Bapto-catholic…that was what the Catholic trauma chaplain at the hospital where I did my residency in Clinical Pastoral Education called me. He was intrigued that I made use of the lectionary, had an interest in and used liturgy, and made use of the prayers in the Book of Common Prayer. He told me I wasn’t like other Baptists he had ever met. I think his description of me is accurate and I think I was probably set up for it. Though I grew up in Baptist churches my whole life, until I went out to west Texas for college (at a Baptist university) I lived in a small Catholic community known as Lindsay. Lindsay was down the road from the slightly larger Catholic community known as Muenster (yes, these were German Catholics).

The result of this was that I grew up around Catholics my whole life, but at church I often heard about how Catholics weren’t really Christians. They were just caught up in religiosity in which they were trying to earn their way to heaven. There was no way that their faith was genuine. This may sound harsh (and it was) but this was the sort of thing that I heard from Baptist pastors, deacons, and church members alike. One deacon used to tell me that the phrase ‘vain repetitions’ was invented just for Catholics.

I am thankful for the few (like my mentor Donnie York) that did tell me that many Catholics actually were capable of genuine faith and it was probably about same percentage as Baptists – maybe a little more! As a chaplain/CPE resident I had ample opportunity to speak with Catholics as they faced traumas and many times death. I am grateful to these Christian brothers and sisters for teaching me about their deep faith in Christ during these times of deep grief and lament. Yes, we have theological differences, but this does/did not cancel out the depth of their faith in Jesus. I cringe whenever I hear fellow Baptists or other rather ‘conservative’ evangelicals say that Catholics can’t possibly be Christians.

In the sermon yesterday morning the pastor told a story about when Giuseppe Melchiorre Sarto became Pope Pious X in 1903. Sarto apparently did not want to accept the position of pope initially but was encouraged to do so by his friend, Cardinal Rafael Merry del Val y de Zulueta (that’s quite the name!), who would become Pious X’s Secretary of State. Merry del Val gifted the new Pope with a prayer that would become known as the Litany of Humility, and one which del Val was said to have prayed every day after the Mass. The full text is below. Read it slowly and meditate on it.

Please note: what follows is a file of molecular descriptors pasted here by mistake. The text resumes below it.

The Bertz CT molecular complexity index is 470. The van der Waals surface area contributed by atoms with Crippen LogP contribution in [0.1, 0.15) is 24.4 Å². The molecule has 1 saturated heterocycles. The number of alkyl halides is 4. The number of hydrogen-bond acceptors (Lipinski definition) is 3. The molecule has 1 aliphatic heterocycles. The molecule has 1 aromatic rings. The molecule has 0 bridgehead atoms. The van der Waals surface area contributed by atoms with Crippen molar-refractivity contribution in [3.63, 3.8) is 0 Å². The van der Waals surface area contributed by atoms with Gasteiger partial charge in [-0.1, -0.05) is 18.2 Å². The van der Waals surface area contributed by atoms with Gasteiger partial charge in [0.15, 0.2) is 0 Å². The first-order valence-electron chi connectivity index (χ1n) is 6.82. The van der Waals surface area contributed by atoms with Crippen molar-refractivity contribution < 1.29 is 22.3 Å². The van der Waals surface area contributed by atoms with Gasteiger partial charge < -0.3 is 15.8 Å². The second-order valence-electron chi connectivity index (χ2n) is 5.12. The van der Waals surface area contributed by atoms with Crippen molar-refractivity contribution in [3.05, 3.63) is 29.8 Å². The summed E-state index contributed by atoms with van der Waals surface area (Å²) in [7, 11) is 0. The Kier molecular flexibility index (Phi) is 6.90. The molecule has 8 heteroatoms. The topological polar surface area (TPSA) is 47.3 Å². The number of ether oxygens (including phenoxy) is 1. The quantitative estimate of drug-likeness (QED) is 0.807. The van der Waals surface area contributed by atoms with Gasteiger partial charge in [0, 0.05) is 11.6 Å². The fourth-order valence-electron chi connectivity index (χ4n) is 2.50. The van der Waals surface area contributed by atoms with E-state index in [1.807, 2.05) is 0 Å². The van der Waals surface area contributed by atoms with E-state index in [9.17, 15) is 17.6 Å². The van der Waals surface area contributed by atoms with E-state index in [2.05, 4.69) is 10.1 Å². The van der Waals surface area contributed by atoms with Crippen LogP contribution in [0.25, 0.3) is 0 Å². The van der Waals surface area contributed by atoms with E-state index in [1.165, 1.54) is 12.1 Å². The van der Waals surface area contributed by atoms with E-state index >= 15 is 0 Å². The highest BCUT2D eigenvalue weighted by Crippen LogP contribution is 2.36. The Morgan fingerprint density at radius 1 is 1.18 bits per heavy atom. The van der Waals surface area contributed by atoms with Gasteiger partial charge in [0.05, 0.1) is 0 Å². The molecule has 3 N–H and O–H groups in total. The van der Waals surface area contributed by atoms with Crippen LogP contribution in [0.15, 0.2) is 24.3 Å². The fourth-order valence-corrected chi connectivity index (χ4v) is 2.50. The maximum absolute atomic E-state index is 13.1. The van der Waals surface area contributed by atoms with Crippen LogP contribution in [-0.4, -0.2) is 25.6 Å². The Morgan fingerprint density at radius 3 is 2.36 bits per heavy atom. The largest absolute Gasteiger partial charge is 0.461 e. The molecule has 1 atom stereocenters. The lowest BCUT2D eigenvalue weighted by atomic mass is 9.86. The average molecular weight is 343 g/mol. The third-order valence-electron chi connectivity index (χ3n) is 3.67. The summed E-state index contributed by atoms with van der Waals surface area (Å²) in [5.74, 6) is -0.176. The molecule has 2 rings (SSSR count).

O Jesus, meek and humble of heart, Hear me.

From the desire of being esteemed, Deliver me, O Jesus.
From the desire of being loved, Deliver me, O Jesus.
From the desire of being extolled, Deliver me, O Jesus.
From the desire of being honored, Deliver me, O Jesus.
From the desire of being praised, Deliver me, O Jesus.
From the desire of being preferred to others, Deliver me, O Jesus.
From the desire of being consulted, Deliver me, O Jesus.
From the desire of being approved, Deliver me, O Jesus.
From the fear of being humiliated, Deliver me, O Jesus.
From the fear of being despised, Deliver me, O Jesus.
From the fear of suffering rebukes, Deliver me, O Jesus.
From the fear of being calumniated, Deliver me, O Jesus.
From the fear of being forgotten, Deliver me, O Jesus.
From the fear of being ridiculed, Deliver me, O Jesus.
From the fear of being wronged, Deliver me, O Jesus.
From the fear of being suspected, Deliver me, O Jesus.

That others may be loved more than I, Jesus, grant me the grace to desire it.
That others may be esteemed more than I, Jesus, grant me the grace to desire it.
That, in the opinion of the world, others may increase and I may decrease,
Jesus, grant me the grace to desire it.
That others may be chosen and I set aside, Jesus, grant me the grace to desire it.
That others may be praised and I go unnoticed, Jesus, grant me the grace to desire it.
That others may be preferred to me in everything, Jesus, grant me the grace to desire it.
That others may become holier than I, provided that I may become as holy as I should, Jesus, grant me the grace to desire it.

Can I just say that I think that Baptist deacon was wrong? There is nothing ‘vain’ about this prayer. If you can pray this prayer and it falls under the category of ‘vain repetition’ … well, my friend, don’t blame the prayer because that’s not where the problem resides. Church father John Chrysostom said that the lack of humility and the search for ‘popular praise’ was (in a reference to the ancient Hydra slain by Hercules) an ‘invisible and savage monster’ that needed its many heads cut off, or better yet, to have prevented them from growing altogether. Those that are able to slay this monster of popular praise and esteem and the lack of humility will enjoy the ‘quiet heaven of rest’ while those that don’t will suffer ‘manifold struggles, personal confusion, deep dejection, and a host of other passions.’

We Protestants (of all flavors) can learn much from our Eastern Orthodox (represented here by the ancient wisdom of Chrysostom) and Catholic brethren. May we take Chrysostom’s advice and slay the monster of pride and the lack of humility. Oh that the Litany of Humility were prayed more often in ALL expressions of the ekklesia!

May it gradually shape and form us into the humble image of our Liberating King.

‘Deliver us, O Jesus’ … ‘Jesus, grant us the grace’ …  may this be our prayer!